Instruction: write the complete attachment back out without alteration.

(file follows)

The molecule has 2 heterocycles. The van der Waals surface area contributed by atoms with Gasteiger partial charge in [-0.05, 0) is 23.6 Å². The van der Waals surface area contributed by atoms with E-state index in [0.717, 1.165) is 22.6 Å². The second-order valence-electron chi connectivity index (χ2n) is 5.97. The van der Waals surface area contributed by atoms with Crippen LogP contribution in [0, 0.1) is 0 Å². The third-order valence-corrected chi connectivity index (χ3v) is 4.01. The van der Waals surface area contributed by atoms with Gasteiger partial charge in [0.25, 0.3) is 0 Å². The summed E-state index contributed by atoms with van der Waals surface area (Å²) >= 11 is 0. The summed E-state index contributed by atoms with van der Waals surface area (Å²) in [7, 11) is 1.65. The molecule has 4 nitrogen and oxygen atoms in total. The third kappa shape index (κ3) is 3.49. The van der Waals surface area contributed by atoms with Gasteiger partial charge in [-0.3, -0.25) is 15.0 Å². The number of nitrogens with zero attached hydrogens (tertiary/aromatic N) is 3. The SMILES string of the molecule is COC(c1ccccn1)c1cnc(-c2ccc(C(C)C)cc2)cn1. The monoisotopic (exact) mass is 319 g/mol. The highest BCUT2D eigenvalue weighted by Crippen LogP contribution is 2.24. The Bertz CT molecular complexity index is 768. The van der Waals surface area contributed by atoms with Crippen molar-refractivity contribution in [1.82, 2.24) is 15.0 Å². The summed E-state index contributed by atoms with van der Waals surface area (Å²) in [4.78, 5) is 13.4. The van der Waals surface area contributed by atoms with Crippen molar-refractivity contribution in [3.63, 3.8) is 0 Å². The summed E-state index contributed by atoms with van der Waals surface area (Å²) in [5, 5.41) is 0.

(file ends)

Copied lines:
The molecule has 2 heterocycles. The van der Waals surface area contributed by atoms with Gasteiger partial charge in [-0.05, 0) is 23.6 Å². The van der Waals surface area contributed by atoms with E-state index in [0.717, 1.165) is 22.6 Å². The second-order valence-electron chi connectivity index (χ2n) is 5.97. The van der Waals surface area contributed by atoms with Crippen LogP contribution in [0, 0.1) is 0 Å². The third-order valence-corrected chi connectivity index (χ3v) is 4.01. The van der Waals surface area contributed by atoms with Gasteiger partial charge in [0.25, 0.3) is 0 Å². The summed E-state index contributed by atoms with van der Waals surface area (Å²) >= 11 is 0. The summed E-state index contributed by atoms with van der Waals surface area (Å²) in [7, 11) is 1.65. The molecule has 4 nitrogen and oxygen atoms in total. The third kappa shape index (κ3) is 3.49. The van der Waals surface area contributed by atoms with Gasteiger partial charge in [-0.3, -0.25) is 15.0 Å². The number of nitrogens with zero attached hydrogens (tertiary/aromatic N) is 3. The SMILES string of the molecule is COC(c1ccccn1)c1cnc(-c2ccc(C(C)C)cc2)cn1. The monoisotopic (exact) mass is 319 g/mol. The highest BCUT2D eigenvalue weighted by Crippen LogP contribution is 2.24. The Bertz CT molecular complexity index is 768. The van der Waals surface area contributed by atoms with Crippen molar-refractivity contribution in [1.82, 2.24) is 15.0 Å². The summed E-state index contributed by atoms with van der Waals surface area (Å²) in [4.78, 5) is 13.4. The van der Waals surface area contributed by atoms with Crippen molar-refractivity contribution in [3.63, 3.8) is 0 Å². The summed E-state index contributed by atoms with van der Waals surface area (Å²) in [5, 5.41) is 0.